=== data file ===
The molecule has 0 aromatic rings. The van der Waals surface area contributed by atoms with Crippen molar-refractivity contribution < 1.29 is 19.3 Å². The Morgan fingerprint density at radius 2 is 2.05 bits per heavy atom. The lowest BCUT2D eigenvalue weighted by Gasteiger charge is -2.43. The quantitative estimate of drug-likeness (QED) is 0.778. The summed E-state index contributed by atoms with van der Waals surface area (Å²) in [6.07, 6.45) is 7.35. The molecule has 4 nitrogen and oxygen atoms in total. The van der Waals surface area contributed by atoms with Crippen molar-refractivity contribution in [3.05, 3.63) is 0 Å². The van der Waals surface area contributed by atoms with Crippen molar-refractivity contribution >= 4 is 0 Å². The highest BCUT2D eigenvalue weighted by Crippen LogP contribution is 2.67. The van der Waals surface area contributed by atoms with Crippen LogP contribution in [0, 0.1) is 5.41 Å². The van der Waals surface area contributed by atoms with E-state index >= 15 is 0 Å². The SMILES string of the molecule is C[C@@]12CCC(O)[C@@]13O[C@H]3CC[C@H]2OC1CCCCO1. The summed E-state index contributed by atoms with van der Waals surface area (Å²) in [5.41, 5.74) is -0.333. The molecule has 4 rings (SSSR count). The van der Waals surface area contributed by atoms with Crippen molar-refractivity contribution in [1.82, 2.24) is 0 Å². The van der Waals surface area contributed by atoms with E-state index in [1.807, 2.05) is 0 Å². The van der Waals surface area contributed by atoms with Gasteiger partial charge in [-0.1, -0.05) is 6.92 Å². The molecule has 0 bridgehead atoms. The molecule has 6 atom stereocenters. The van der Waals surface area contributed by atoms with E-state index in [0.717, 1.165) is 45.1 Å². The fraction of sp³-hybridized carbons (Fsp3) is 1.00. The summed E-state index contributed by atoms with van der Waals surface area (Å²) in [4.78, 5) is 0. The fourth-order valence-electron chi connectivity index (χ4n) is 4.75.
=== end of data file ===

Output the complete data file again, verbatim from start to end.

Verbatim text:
The molecule has 0 aromatic rings. The van der Waals surface area contributed by atoms with Crippen molar-refractivity contribution < 1.29 is 19.3 Å². The Morgan fingerprint density at radius 2 is 2.05 bits per heavy atom. The lowest BCUT2D eigenvalue weighted by Gasteiger charge is -2.43. The quantitative estimate of drug-likeness (QED) is 0.778. The summed E-state index contributed by atoms with van der Waals surface area (Å²) in [6.07, 6.45) is 7.35. The molecule has 4 nitrogen and oxygen atoms in total. The van der Waals surface area contributed by atoms with Crippen molar-refractivity contribution in [3.05, 3.63) is 0 Å². The van der Waals surface area contributed by atoms with Crippen molar-refractivity contribution >= 4 is 0 Å². The highest BCUT2D eigenvalue weighted by Crippen LogP contribution is 2.67. The van der Waals surface area contributed by atoms with Crippen LogP contribution in [0, 0.1) is 5.41 Å². The van der Waals surface area contributed by atoms with E-state index >= 15 is 0 Å². The SMILES string of the molecule is C[C@@]12CCC(O)[C@@]13O[C@H]3CC[C@H]2OC1CCCCO1. The summed E-state index contributed by atoms with van der Waals surface area (Å²) in [5.41, 5.74) is -0.333. The molecule has 4 rings (SSSR count). The van der Waals surface area contributed by atoms with Crippen molar-refractivity contribution in [1.82, 2.24) is 0 Å². The van der Waals surface area contributed by atoms with E-state index in [1.807, 2.05) is 0 Å². The van der Waals surface area contributed by atoms with Gasteiger partial charge in [-0.1, -0.05) is 6.92 Å². The molecule has 0 bridgehead atoms. The molecule has 6 atom stereocenters. The van der Waals surface area contributed by atoms with E-state index in [0.717, 1.165) is 45.1 Å². The fraction of sp³-hybridized carbons (Fsp3) is 1.00. The summed E-state index contributed by atoms with van der Waals surface area (Å²) in [4.78, 5) is 0. The fourth-order valence-electron chi connectivity index (χ4n) is 4.75.